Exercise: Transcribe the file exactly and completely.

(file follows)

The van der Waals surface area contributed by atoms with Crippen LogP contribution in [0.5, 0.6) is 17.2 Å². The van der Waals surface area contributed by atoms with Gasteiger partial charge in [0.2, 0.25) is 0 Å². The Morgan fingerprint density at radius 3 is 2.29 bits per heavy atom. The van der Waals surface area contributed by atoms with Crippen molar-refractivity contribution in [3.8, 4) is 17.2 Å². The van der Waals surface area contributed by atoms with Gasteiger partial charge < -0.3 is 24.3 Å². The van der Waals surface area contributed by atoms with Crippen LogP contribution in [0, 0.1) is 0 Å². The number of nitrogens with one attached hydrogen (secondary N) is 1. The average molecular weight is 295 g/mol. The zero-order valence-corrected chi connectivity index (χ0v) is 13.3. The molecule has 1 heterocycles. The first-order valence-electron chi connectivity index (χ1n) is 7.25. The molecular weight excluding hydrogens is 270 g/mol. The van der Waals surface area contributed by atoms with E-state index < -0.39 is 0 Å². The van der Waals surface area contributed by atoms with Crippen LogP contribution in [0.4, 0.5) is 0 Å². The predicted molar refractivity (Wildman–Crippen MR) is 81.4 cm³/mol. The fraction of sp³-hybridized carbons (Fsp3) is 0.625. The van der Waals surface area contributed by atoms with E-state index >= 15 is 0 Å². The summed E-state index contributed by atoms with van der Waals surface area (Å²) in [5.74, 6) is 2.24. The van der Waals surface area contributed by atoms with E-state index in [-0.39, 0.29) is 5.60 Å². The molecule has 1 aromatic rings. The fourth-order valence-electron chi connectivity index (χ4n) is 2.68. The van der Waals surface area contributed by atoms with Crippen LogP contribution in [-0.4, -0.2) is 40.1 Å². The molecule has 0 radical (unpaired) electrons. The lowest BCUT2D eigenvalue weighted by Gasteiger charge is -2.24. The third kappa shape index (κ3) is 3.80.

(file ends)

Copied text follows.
The van der Waals surface area contributed by atoms with Crippen LogP contribution in [0.5, 0.6) is 17.2 Å². The van der Waals surface area contributed by atoms with Gasteiger partial charge in [0.2, 0.25) is 0 Å². The Morgan fingerprint density at radius 3 is 2.29 bits per heavy atom. The van der Waals surface area contributed by atoms with Crippen molar-refractivity contribution in [3.8, 4) is 17.2 Å². The van der Waals surface area contributed by atoms with Gasteiger partial charge < -0.3 is 24.3 Å². The van der Waals surface area contributed by atoms with Crippen LogP contribution in [0, 0.1) is 0 Å². The number of nitrogens with one attached hydrogen (secondary N) is 1. The average molecular weight is 295 g/mol. The zero-order valence-corrected chi connectivity index (χ0v) is 13.3. The molecule has 1 heterocycles. The first-order valence-electron chi connectivity index (χ1n) is 7.25. The molecular weight excluding hydrogens is 270 g/mol. The van der Waals surface area contributed by atoms with E-state index < -0.39 is 0 Å². The van der Waals surface area contributed by atoms with Crippen LogP contribution in [0.4, 0.5) is 0 Å². The predicted molar refractivity (Wildman–Crippen MR) is 81.4 cm³/mol. The fraction of sp³-hybridized carbons (Fsp3) is 0.625. The van der Waals surface area contributed by atoms with E-state index >= 15 is 0 Å². The summed E-state index contributed by atoms with van der Waals surface area (Å²) in [5.74, 6) is 2.24. The van der Waals surface area contributed by atoms with E-state index in [-0.39, 0.29) is 5.60 Å². The molecule has 1 aromatic rings. The fourth-order valence-electron chi connectivity index (χ4n) is 2.68. The van der Waals surface area contributed by atoms with Crippen LogP contribution in [-0.4, -0.2) is 40.1 Å². The molecule has 0 radical (unpaired) electrons. The lowest BCUT2D eigenvalue weighted by Gasteiger charge is -2.24. The third kappa shape index (κ3) is 3.80.